Leeds Youth Voice Summit on Climate Change

Sophie – Year 9 Student

Editor’s Note: In February 2020, prior to lockdown, Sophie and three other GSAL students attended the Leeds Youth Voice Summit on Climate Change. Students were given the opportunity to learn more about the effects of and science behind climate change, take part in a Q&A panel with the Leader of Leeds City Council and work together with city councillors from the Climate Emergency Advisory Committee to develop solutions. They were also encouragement to consider ways to reduce the carbon footprint of the GSAL school community. You can stay up-to-date with all the latest environmental news right here in The GSAL Journal. CAB

[Featured image: Leeds crowd. (Leeds Climate)]

The topic on climate change really worries me, with it getting worse with every year, causing species to go extinct and many people as well as animals to be badly affected. However, I have hope that we can reverse it. The Leeds Youth Voice Summit on Climate Change that took place on the 12th February really inspired me, in what we can do as individuals and as a community, it taught me how even little changes to our daily lives can really make an impact. I think that the speeches made by the councillors were very uplifting, by sharing positive ways that Leeds City Council are acting as a result of the crisis and what they plan to do in the future as well as suggesting ways we can help.

The day started with an introduction speech by Councillor Lisa Mulherin (the Executive Board Member of Climate Change). She began with telling us how they are planning to tackle climate change. Leeds City Council are listening to youth strikers demanding change during this urgent crisis, they are planning on how they can act on this. Councillor Lisa Mulherin said “We all know someone who thinks climate change is not something we need to take action”. She then went on to talk about how clear the science on climate change has become in the recent years, there has been a common occurrence of extreme weather events and the IPCC (Intergovernmental Panel on Climate Change) have resolved to reduce carbon emissions with the collective action of large businesses, schools and hospitals.

Leeds City Council have already hosted a Big Climate Conversation, 8000 residents in Leeds turned up, showing that there is a widespread support for actions. Leeds University also took action – they led a citizen’s jury on climate change. This was led by Professor Andy Goulson, over nine weeks they decided on various actions this included public transport and energy efficiency in homes.

Councillor Lisa Mulherin concluded that the carbon emissions will be cut by 50%. She mentioned that Leeds City Council are reducing their own carbon footprint by ensuring all vehicles are electric. She announced how Leeds City Council are planning to cut carbon emissions by 50%. They will invest 270 million pounds in cycling and walking schemes as well as investing 276 million pounds for trolley bus schemes from central government.  This ensures that there are bus lanes and bus priority gates so that they can get through traffic. They also are going to segregate cycle and pedestrian lanes. Pressure is being forced for funding on central government for a mass transit system, so that this can be possible.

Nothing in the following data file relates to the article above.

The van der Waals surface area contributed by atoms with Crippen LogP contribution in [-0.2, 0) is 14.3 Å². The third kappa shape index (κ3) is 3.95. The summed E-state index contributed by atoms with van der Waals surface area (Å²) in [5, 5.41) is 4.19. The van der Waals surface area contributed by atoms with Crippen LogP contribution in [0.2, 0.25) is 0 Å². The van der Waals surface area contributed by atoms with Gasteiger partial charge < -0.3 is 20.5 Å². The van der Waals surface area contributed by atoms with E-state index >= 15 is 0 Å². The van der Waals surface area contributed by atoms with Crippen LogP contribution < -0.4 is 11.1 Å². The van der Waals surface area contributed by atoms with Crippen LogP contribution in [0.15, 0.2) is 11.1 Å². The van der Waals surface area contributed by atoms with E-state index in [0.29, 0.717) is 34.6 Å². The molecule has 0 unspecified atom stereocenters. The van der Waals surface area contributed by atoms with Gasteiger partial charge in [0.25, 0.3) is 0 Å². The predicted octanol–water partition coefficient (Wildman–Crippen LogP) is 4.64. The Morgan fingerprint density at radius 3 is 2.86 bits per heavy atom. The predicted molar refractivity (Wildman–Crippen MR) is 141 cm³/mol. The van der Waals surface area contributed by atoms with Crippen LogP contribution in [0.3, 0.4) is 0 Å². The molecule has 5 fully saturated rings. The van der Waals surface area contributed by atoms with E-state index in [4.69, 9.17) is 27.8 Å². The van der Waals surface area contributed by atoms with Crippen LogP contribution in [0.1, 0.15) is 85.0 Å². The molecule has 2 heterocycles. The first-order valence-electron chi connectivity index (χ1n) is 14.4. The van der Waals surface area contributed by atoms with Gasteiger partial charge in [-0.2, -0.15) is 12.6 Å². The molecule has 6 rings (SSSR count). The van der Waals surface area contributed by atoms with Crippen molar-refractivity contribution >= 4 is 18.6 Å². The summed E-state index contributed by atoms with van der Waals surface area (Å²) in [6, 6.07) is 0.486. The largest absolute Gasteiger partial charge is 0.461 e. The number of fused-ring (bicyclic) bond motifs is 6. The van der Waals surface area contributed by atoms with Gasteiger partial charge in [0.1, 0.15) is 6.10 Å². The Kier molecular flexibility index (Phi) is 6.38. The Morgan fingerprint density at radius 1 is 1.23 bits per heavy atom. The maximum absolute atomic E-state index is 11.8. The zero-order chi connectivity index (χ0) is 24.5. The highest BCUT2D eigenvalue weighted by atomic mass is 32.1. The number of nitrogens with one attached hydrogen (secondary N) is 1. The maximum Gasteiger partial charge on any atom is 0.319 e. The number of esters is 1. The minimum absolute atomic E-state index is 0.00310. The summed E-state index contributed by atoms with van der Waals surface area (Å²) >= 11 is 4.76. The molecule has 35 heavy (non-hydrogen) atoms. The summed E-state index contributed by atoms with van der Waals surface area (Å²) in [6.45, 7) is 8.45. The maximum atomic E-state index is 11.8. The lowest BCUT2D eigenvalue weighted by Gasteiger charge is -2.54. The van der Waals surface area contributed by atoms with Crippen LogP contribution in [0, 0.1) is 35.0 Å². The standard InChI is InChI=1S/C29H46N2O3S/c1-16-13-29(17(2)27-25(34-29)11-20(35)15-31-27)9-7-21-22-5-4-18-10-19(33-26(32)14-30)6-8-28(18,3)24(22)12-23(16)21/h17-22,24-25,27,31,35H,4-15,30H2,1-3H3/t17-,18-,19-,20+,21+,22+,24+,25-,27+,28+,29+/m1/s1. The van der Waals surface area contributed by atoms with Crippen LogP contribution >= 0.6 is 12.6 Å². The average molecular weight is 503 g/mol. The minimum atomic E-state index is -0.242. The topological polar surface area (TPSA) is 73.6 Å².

Anti-idling events are going to be held (behaviour change campaigns that help to reduce localised air pollution) by the local authorities, councillors and volunteers, they will help educate both pedestrians and motorists (who leave their engines running when parked).

Professor Julia Steinberger from the University of Leeds who works in Social Ecology and Ecological Economics said that there is no good news in terms of climate science and that it is only getting worse. She said that schools must adopt an overall climate education strategy in order to inform students of the current climate crisis. To do this we must find the best way to engage school populations to believe that there are serious issues. She also said there is no excuse for institutions to [delay] and we must demand more.

The first workshop was facilitated by Thinking Space – part of the Philosophy Foundation. In this workshop we were given the opportunity to collaborate ideas and by the end of the session come to an agreement on questions we would like to ask the Q&A panel.

Leeds City Council are aware of young people becoming increasingly anxious and the purpose of this event was to listen to any concerns we had and any questions we wanted to ask. In the second workshop we were given the opportunity to ask these questions on how a city responds to a climate emergency. One question asked was what can the council do about the expansion of Leeds Bradford Airport – they responded that they could potentially increase taxes for those who fly frequently.

The final workshop focused on how young people can make a difference as individuals, as a community, at school and with family. We were given the opportunity to work with Councillors and Council Officers to develop creative shared solutions to creating a carbon-neutral city by 2030.


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